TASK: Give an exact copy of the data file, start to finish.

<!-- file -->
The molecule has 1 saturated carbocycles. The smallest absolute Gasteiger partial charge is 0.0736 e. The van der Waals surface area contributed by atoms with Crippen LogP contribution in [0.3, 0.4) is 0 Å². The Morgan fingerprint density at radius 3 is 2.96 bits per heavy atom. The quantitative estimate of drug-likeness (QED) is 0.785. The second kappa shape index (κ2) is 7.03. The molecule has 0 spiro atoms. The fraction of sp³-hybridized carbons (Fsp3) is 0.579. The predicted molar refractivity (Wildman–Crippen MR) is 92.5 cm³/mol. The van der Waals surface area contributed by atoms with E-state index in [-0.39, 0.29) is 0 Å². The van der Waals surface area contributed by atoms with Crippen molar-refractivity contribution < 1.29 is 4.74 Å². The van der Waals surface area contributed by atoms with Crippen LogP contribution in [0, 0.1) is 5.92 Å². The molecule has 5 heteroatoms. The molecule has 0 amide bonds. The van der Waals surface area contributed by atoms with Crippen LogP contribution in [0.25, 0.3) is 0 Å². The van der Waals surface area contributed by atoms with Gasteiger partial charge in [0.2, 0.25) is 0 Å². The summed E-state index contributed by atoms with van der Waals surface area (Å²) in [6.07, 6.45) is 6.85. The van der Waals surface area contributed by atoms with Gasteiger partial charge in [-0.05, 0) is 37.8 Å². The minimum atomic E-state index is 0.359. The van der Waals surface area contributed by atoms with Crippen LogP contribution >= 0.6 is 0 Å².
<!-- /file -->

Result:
The molecule has 1 saturated carbocycles. The smallest absolute Gasteiger partial charge is 0.0736 e. The van der Waals surface area contributed by atoms with Crippen LogP contribution in [0.3, 0.4) is 0 Å². The Morgan fingerprint density at radius 3 is 2.96 bits per heavy atom. The quantitative estimate of drug-likeness (QED) is 0.785. The second kappa shape index (κ2) is 7.03. The molecule has 0 spiro atoms. The fraction of sp³-hybridized carbons (Fsp3) is 0.579. The predicted molar refractivity (Wildman–Crippen MR) is 92.5 cm³/mol. The van der Waals surface area contributed by atoms with E-state index in [-0.39, 0.29) is 0 Å². The van der Waals surface area contributed by atoms with Crippen molar-refractivity contribution < 1.29 is 4.74 Å². The van der Waals surface area contributed by atoms with Crippen LogP contribution in [0, 0.1) is 5.92 Å². The molecule has 5 heteroatoms. The molecule has 0 amide bonds. The van der Waals surface area contributed by atoms with Crippen LogP contribution in [0.25, 0.3) is 0 Å². The van der Waals surface area contributed by atoms with Gasteiger partial charge in [0.2, 0.25) is 0 Å². The summed E-state index contributed by atoms with van der Waals surface area (Å²) in [6.07, 6.45) is 6.85. The van der Waals surface area contributed by atoms with Gasteiger partial charge in [-0.05, 0) is 37.8 Å². The minimum atomic E-state index is 0.359. The van der Waals surface area contributed by atoms with Crippen LogP contribution >= 0.6 is 0 Å².